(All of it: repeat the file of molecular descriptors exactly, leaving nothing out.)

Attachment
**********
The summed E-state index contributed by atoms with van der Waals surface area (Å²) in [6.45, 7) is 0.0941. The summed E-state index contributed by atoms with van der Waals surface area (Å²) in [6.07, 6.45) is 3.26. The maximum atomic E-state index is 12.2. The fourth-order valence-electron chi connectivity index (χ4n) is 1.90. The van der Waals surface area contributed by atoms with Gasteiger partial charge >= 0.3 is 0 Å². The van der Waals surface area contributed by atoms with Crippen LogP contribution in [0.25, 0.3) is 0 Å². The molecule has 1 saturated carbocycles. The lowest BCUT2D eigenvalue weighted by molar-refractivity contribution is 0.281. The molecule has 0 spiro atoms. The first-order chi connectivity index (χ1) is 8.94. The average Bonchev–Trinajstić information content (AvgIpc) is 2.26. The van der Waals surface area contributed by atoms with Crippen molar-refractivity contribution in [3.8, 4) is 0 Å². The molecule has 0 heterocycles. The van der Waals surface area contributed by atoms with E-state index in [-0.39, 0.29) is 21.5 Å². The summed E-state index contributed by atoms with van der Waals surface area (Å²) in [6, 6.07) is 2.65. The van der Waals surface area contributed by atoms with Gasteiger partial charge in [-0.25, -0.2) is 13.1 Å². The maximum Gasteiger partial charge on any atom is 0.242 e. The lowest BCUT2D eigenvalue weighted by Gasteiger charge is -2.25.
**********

The summed E-state index contributed by atoms with van der Waals surface area (Å²) in [6.45, 7) is 0.0941. The summed E-state index contributed by atoms with van der Waals surface area (Å²) in [6.07, 6.45) is 3.26. The maximum atomic E-state index is 12.2. The fourth-order valence-electron chi connectivity index (χ4n) is 1.90. The van der Waals surface area contributed by atoms with Gasteiger partial charge >= 0.3 is 0 Å². The van der Waals surface area contributed by atoms with Crippen LogP contribution in [0.25, 0.3) is 0 Å². The molecule has 1 saturated carbocycles. The lowest BCUT2D eigenvalue weighted by molar-refractivity contribution is 0.281. The molecule has 0 spiro atoms. The first-order chi connectivity index (χ1) is 8.94. The average Bonchev–Trinajstić information content (AvgIpc) is 2.26. The van der Waals surface area contributed by atoms with Crippen molar-refractivity contribution in [3.8, 4) is 0 Å². The molecule has 0 heterocycles. The van der Waals surface area contributed by atoms with E-state index in [-0.39, 0.29) is 21.5 Å². The summed E-state index contributed by atoms with van der Waals surface area (Å²) in [6, 6.07) is 2.65. The van der Waals surface area contributed by atoms with Gasteiger partial charge in [-0.25, -0.2) is 13.1 Å². The maximum Gasteiger partial charge on any atom is 0.242 e. The lowest BCUT2D eigenvalue weighted by Gasteiger charge is -2.25.